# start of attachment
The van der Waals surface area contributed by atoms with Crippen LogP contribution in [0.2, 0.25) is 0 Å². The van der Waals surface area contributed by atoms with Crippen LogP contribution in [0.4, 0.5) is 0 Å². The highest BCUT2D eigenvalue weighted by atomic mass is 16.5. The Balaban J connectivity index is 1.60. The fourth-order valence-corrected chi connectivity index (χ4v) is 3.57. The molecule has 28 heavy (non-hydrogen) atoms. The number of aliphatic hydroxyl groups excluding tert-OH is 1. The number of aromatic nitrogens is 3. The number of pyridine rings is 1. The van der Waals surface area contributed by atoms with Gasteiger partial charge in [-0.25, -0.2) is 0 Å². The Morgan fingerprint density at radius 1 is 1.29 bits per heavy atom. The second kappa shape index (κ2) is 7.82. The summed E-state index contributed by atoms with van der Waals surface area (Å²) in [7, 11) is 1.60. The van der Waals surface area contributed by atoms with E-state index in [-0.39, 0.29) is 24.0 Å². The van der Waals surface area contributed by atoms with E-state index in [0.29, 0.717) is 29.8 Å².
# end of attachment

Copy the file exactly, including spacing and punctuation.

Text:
The van der Waals surface area contributed by atoms with Crippen LogP contribution in [0.2, 0.25) is 0 Å². The van der Waals surface area contributed by atoms with Crippen LogP contribution in [0.4, 0.5) is 0 Å². The highest BCUT2D eigenvalue weighted by atomic mass is 16.5. The Balaban J connectivity index is 1.60. The fourth-order valence-corrected chi connectivity index (χ4v) is 3.57. The molecule has 28 heavy (non-hydrogen) atoms. The number of aliphatic hydroxyl groups excluding tert-OH is 1. The number of aromatic nitrogens is 3. The number of pyridine rings is 1. The van der Waals surface area contributed by atoms with Gasteiger partial charge in [-0.25, -0.2) is 0 Å². The Morgan fingerprint density at radius 1 is 1.29 bits per heavy atom. The second kappa shape index (κ2) is 7.82. The summed E-state index contributed by atoms with van der Waals surface area (Å²) in [7, 11) is 1.60. The van der Waals surface area contributed by atoms with E-state index in [-0.39, 0.29) is 24.0 Å². The van der Waals surface area contributed by atoms with E-state index in [0.29, 0.717) is 29.8 Å².